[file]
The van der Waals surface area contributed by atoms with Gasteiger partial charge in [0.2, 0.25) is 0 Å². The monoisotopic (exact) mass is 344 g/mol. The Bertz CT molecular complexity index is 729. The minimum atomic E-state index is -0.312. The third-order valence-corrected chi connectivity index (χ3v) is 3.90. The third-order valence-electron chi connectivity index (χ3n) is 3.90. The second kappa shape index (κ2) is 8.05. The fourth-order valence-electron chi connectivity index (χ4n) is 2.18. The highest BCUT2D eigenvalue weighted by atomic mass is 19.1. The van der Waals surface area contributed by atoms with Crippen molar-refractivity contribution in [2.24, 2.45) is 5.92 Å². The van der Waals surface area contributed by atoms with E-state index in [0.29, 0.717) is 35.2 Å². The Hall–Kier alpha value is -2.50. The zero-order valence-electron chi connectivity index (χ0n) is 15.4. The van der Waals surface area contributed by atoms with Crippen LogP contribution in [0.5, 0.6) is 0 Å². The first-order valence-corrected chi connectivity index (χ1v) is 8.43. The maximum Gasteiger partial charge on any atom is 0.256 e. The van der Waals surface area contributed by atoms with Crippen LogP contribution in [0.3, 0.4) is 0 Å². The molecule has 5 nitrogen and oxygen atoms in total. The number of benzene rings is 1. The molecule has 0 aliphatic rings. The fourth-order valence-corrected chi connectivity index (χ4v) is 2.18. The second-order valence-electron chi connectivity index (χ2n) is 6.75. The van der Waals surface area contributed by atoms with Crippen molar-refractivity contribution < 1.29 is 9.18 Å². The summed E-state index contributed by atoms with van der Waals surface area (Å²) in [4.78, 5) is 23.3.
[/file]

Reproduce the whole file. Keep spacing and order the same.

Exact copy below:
The van der Waals surface area contributed by atoms with Gasteiger partial charge in [0.2, 0.25) is 0 Å². The monoisotopic (exact) mass is 344 g/mol. The Bertz CT molecular complexity index is 729. The minimum atomic E-state index is -0.312. The third-order valence-corrected chi connectivity index (χ3v) is 3.90. The third-order valence-electron chi connectivity index (χ3n) is 3.90. The second kappa shape index (κ2) is 8.05. The fourth-order valence-electron chi connectivity index (χ4n) is 2.18. The highest BCUT2D eigenvalue weighted by atomic mass is 19.1. The van der Waals surface area contributed by atoms with Crippen molar-refractivity contribution in [2.24, 2.45) is 5.92 Å². The van der Waals surface area contributed by atoms with E-state index in [0.29, 0.717) is 35.2 Å². The Hall–Kier alpha value is -2.50. The zero-order valence-electron chi connectivity index (χ0n) is 15.4. The van der Waals surface area contributed by atoms with Crippen LogP contribution in [0.5, 0.6) is 0 Å². The first-order valence-corrected chi connectivity index (χ1v) is 8.43. The maximum Gasteiger partial charge on any atom is 0.256 e. The van der Waals surface area contributed by atoms with Crippen LogP contribution in [0.3, 0.4) is 0 Å². The molecule has 5 nitrogen and oxygen atoms in total. The number of benzene rings is 1. The molecule has 0 aliphatic rings. The fourth-order valence-corrected chi connectivity index (χ4v) is 2.18. The second-order valence-electron chi connectivity index (χ2n) is 6.75. The van der Waals surface area contributed by atoms with Crippen molar-refractivity contribution < 1.29 is 9.18 Å². The summed E-state index contributed by atoms with van der Waals surface area (Å²) in [4.78, 5) is 23.3.